• Bill Anderson

    Your passion for food borne illness is comendable, Bill.
    However, the best defense against foodborne illness is not to wage a relentless war on bacteria. Rather, we ought to promote good bacteria and strong immune systems.
    Only a tiny percentage (less than .1%) of bacteria are potential human pathogens. The rest are harmless, and many are beneficial and neccessary to good health. There are more bacterial cells in our body than there are human cells by several orders of magnitutde. Bacteria define who we are and our health. Without ample and diverse bacteria, and a healthy diet, we are immensely increasing out risk of foodborne illness.
    The French, with their mediteranean diet, promotion of sustainable farming (including a total ban on GMO crops), and liberal consumption of raw milk cheese, understand this fact well. A gentleman on David Gumperts blog presented the following statistics, as a rebutal to the recent FDA propoganda against raw milk cheese making.
    Using FoodNet data from 1996–1998, the CDC shows the following rates of foodborne illness comparison between France and USA. (NOTE: All of the rates are per 100,000 inhabitants /yr.)
    United States:
    • 26,000 foodborne illnesses per 100,000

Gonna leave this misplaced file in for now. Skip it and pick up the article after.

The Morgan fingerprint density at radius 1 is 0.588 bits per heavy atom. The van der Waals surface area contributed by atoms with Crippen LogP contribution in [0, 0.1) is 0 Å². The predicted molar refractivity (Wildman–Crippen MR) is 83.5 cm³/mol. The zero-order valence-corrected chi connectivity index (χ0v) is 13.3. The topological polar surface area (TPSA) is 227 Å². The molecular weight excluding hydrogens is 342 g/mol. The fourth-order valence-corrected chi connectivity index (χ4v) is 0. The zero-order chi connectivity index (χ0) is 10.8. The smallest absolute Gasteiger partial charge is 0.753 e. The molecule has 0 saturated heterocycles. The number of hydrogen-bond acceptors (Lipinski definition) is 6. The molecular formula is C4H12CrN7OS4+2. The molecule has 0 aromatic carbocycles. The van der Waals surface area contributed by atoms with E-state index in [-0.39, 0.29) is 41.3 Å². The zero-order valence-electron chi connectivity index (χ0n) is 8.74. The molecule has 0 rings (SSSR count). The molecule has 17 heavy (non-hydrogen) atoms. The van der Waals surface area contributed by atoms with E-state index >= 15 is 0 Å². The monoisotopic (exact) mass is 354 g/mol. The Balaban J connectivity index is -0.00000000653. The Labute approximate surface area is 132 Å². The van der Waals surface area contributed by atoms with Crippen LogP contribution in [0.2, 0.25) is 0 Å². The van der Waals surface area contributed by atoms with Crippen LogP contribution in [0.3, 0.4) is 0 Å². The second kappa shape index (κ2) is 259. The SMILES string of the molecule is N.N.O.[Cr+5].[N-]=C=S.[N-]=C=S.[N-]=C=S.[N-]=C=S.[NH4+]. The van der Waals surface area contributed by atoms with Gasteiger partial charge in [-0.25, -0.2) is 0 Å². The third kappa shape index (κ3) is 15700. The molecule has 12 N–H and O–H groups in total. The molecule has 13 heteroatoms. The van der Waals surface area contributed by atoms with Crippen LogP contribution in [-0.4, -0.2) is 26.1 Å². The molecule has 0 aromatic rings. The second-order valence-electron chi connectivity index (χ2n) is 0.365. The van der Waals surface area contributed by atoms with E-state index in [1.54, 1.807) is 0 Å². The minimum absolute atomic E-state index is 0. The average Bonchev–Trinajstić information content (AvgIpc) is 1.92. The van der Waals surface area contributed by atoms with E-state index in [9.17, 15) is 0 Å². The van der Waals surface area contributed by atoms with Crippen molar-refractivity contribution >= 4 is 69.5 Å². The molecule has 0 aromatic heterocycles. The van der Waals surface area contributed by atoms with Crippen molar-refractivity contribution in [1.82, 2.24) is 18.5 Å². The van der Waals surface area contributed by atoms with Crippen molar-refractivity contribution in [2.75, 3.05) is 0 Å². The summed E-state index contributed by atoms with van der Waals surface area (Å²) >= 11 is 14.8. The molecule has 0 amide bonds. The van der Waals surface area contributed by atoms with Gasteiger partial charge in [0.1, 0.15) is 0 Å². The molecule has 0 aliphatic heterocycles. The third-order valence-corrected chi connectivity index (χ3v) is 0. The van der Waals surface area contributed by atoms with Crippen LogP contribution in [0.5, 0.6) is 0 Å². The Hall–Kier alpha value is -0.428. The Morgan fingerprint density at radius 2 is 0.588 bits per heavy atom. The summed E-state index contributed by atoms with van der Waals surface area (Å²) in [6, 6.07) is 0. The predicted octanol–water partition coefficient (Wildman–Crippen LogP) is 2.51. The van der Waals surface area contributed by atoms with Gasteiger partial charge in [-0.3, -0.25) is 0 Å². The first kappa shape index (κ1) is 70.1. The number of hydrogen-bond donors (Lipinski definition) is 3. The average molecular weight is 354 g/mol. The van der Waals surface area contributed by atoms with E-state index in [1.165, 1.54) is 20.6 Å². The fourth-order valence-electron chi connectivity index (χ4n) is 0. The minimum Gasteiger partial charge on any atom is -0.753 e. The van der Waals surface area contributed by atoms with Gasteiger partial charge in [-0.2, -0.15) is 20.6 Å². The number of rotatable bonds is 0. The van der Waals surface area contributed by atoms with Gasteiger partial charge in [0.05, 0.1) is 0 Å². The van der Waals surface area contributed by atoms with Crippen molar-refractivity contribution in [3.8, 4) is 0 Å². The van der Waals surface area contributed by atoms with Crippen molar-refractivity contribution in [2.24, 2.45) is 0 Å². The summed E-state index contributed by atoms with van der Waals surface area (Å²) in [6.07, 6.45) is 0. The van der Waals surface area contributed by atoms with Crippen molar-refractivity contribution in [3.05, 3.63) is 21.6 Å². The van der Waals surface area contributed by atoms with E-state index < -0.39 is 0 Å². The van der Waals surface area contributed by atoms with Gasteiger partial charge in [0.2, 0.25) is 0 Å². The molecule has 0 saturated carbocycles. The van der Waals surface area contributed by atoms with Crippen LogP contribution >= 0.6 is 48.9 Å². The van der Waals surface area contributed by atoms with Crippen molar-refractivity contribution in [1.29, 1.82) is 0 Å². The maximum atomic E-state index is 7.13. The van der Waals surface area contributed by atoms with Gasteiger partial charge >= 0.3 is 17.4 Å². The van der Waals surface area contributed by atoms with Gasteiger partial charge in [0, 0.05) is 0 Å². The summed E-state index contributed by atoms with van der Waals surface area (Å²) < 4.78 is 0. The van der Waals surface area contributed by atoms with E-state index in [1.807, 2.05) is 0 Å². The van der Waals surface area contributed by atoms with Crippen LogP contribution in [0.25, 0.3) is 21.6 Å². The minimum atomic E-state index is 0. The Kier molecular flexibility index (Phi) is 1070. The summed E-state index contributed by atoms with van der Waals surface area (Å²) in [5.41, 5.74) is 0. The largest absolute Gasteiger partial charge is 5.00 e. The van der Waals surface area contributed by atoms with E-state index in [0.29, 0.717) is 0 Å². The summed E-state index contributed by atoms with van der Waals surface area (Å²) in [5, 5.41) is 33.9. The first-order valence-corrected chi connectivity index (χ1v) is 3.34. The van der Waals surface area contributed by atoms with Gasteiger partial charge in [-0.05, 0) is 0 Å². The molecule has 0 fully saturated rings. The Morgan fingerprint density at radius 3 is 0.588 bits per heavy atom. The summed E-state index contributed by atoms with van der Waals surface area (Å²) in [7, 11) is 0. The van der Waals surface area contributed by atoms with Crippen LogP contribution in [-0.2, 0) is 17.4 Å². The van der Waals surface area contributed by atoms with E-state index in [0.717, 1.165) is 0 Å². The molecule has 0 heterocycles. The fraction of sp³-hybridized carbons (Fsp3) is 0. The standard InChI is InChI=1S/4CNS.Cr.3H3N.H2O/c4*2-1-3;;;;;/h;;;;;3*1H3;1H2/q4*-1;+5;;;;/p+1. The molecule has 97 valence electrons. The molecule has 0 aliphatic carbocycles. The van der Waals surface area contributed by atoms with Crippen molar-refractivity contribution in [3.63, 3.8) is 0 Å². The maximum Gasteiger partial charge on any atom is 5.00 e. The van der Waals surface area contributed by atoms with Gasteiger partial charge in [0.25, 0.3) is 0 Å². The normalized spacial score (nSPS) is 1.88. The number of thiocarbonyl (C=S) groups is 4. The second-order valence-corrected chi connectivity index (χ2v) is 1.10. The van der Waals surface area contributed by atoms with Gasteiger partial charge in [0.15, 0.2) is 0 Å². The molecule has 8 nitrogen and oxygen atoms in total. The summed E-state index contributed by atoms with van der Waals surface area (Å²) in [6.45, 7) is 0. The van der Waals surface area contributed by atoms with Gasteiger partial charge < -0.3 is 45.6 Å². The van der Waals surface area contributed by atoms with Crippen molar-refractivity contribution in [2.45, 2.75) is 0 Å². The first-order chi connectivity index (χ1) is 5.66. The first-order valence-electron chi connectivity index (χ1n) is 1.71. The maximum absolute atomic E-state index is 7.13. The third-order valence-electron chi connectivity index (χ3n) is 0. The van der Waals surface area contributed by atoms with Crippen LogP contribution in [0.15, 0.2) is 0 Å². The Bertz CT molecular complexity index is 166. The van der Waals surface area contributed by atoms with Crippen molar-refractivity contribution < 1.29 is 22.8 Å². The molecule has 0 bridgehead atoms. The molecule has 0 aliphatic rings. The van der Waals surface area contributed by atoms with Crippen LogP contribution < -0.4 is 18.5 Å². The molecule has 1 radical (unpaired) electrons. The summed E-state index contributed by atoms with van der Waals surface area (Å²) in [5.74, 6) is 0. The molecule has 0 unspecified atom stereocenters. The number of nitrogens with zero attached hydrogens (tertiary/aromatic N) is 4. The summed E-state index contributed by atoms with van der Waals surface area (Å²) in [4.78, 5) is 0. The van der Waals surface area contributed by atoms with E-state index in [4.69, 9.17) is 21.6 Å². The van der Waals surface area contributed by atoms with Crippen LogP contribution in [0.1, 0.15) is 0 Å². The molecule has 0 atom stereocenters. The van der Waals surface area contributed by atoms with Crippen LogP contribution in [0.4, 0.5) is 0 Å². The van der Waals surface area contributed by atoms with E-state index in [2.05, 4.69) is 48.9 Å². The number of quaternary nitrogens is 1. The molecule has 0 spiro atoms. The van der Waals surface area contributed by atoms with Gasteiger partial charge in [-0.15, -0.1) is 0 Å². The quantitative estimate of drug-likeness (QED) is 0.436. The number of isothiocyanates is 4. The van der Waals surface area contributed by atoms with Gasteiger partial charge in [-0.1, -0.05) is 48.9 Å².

• 111 hospitalizations per 100,000
    • 1.7 deaths per 100,000
    • 1,210 foodborne illnesses per 100,000
    • 24 hospitalizations per 100,000
    • .09 deaths per 100,000

  • doc raymond

    Bill, those CDC numbers you quote are very outdated and antiquated. They are based on 1996-1998 actual numbers that are then increased by a wide range of multipliers. The newer numbers were just released a few months ago, and they are much lower, but still use a multiplier of around 25 for most illnesses and throw in Norovirus illnesses at a rate much higher than the EU uses. You cannot compare CDC estimates using multipliers for underreporting with actual cases in France, for crying out loud. Please just look at the actual numbers of reported cases per 100,000 population in the US and in France for Salmonella. Their propensity to eat raw horse flesh and other high risk foods put them way higher than the US for foodborne illnesses. With that I rest my case.

  • Theresa Kentner

    I didn’t think Horses or Buffalo ran at the same levels of risk of Shiga toxin-producing E. coli as did Beef Cattle.
    Still, I would be interested in learning why the numbers are so different.